A Wellness Tax Credit Would End The Obesity Epidemic and Create a Boom for Workplace Wellness Providers

What would the bottom line look like if you could write off $20,000 per full time employee who had a body weight and/or Body Fat % in the normal range (Per CDC)? What if individuals could could sell/transfer their tax credits to another organization or person who needed them?

Worldwide Wellness Industry Leadership Potential:
Workplace wellness providers would be BOOMING with new business today if person in the US received this $20,000 annual tax credit (a fully transferable and carry over credit). This is what is needed to end the obesity epidemic, lower corporate health care costs and motivate corporations to employ workplace wellness programs. The Federal Government would not have to spend a dime, it would simply reward companies for lowering their employees health risk.

An Objective Measuring System:
Many have told me that this will never work because; “it’s impossible to objectively measure and accurately report body weight, body fat % and BMI’s.” It’s now 2012 and there are now a number of tech firms like my friend’s company Tactio that can objectively measure and report your weight just by stepping on a scale and pressing a button on your phone. Fascinating, scary and true!

3ed Party Certification: Personal Trainers, Gyms, Chiropractors, Wellness Coaches, Etc.:
What if the wellness tax credit was based on a “notarized certification of normal body fat %” by a wellness professional. Think of it like a tax return, for a small fee, lets say $25, a person could walk into any gym, Weight Watchers location, meet with a personal trainer, wellness coach or the like and have their body fat % officially certified. The independent profession would perform a series of standardized measurements and attest that the person meets the normal weight standard, sort of like a Wellness CPA. Wellness professionals could actually earn a decent living if all their past and current clients came in to have their weight and body fat % professional and officially measured and certified.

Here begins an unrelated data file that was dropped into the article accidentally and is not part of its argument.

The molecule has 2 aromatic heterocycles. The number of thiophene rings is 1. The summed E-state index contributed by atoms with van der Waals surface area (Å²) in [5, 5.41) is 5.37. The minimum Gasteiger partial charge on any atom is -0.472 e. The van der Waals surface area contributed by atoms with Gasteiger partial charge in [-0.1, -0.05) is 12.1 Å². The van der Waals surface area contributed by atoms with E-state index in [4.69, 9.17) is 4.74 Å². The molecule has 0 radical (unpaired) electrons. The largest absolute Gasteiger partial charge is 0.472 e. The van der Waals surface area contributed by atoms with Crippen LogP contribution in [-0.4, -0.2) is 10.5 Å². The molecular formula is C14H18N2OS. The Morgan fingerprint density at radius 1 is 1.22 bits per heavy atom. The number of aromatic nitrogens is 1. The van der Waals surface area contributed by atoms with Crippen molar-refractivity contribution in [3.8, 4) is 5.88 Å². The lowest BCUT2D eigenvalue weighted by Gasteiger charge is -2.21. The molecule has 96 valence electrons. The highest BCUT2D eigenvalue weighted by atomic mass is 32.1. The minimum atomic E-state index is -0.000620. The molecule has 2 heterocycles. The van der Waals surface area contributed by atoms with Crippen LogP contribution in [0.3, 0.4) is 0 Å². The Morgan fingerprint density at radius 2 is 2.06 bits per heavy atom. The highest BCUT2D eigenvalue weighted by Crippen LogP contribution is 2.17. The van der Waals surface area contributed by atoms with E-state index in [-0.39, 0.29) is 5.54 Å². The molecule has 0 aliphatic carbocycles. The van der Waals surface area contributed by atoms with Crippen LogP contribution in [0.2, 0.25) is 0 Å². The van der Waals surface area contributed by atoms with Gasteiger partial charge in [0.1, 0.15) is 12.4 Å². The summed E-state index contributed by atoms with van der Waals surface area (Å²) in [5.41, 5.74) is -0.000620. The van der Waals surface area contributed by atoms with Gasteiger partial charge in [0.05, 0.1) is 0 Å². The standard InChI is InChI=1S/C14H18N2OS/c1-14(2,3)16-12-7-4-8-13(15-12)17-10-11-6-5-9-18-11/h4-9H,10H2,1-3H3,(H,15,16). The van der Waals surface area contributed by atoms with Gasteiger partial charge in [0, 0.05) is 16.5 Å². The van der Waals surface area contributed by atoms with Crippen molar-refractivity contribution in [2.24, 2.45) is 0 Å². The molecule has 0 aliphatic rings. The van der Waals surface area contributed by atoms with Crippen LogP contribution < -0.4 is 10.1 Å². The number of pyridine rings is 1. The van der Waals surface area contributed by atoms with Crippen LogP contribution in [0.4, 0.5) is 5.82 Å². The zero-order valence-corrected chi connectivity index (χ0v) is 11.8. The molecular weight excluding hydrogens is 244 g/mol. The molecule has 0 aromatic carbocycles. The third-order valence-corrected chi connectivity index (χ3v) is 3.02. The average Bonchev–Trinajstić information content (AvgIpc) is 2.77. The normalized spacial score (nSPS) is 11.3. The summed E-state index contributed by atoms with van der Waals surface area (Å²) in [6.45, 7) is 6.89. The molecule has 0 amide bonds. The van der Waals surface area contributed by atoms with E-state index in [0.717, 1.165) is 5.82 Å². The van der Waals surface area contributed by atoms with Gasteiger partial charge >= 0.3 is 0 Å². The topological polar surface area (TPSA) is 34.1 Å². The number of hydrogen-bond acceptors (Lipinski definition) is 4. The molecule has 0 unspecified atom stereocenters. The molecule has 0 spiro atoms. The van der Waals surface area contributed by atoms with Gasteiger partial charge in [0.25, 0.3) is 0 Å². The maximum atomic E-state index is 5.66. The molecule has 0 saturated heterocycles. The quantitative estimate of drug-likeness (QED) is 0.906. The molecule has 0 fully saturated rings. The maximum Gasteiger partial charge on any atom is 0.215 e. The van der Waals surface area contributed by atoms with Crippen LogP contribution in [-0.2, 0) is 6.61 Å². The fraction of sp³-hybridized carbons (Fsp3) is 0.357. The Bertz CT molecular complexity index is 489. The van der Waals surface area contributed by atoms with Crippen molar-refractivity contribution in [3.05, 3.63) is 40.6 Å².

An 8% Reduction in Obesity Rates vs. a 30% Increase:
As of last report nearly 70% of the US population has a body weight rating in the Overweight or Obese category. Based on various estimates, if this proposed tax credit were to be made available tomorrow we would see workplace overweight/obesity rates drop by about 8% in 5 years. This is a huge decline as every other estimate has overweight/obesity rates increasing to near 100% by 2030.

We Now Know WHO and HOW MUCH:
According to a 2011 Society of Actuaries (SOA) report companies are wasting spending an extra $270 billion each year on healthcare costs related to overweight and obese workers. For the first time ever we now know the population driving up healthcare cost, and again for the first time the SOA tells us exactly how much extra this population is costing US employers ($270 billion a year). These cost are totally preventable with lifestyle changes that include weight loss. Obesity is associated with 39 million lost work days, 239 million restricted-activity days, 90 million bed days and 63 million physician visits per year, Source: Alere publication.

Wellness Risk Aversion:
I know that many workplace wellness providers are struggling. Even workplace wellness companies that are doing well are still under-performing given the size of the marketplace; an estimated $300 to $600 billion annually (US alone) Source: 2011 Society of Actuaries. The problem is not the wellness service providers. The real challenge is that there is no guaranteed short or long term incentive (or benefits) for a company to employ a wellness program. These days most companies want a 100% guarantee, zero risk, before they invest.

Allow me to explain:

1. The Business Decision: The answer is NO!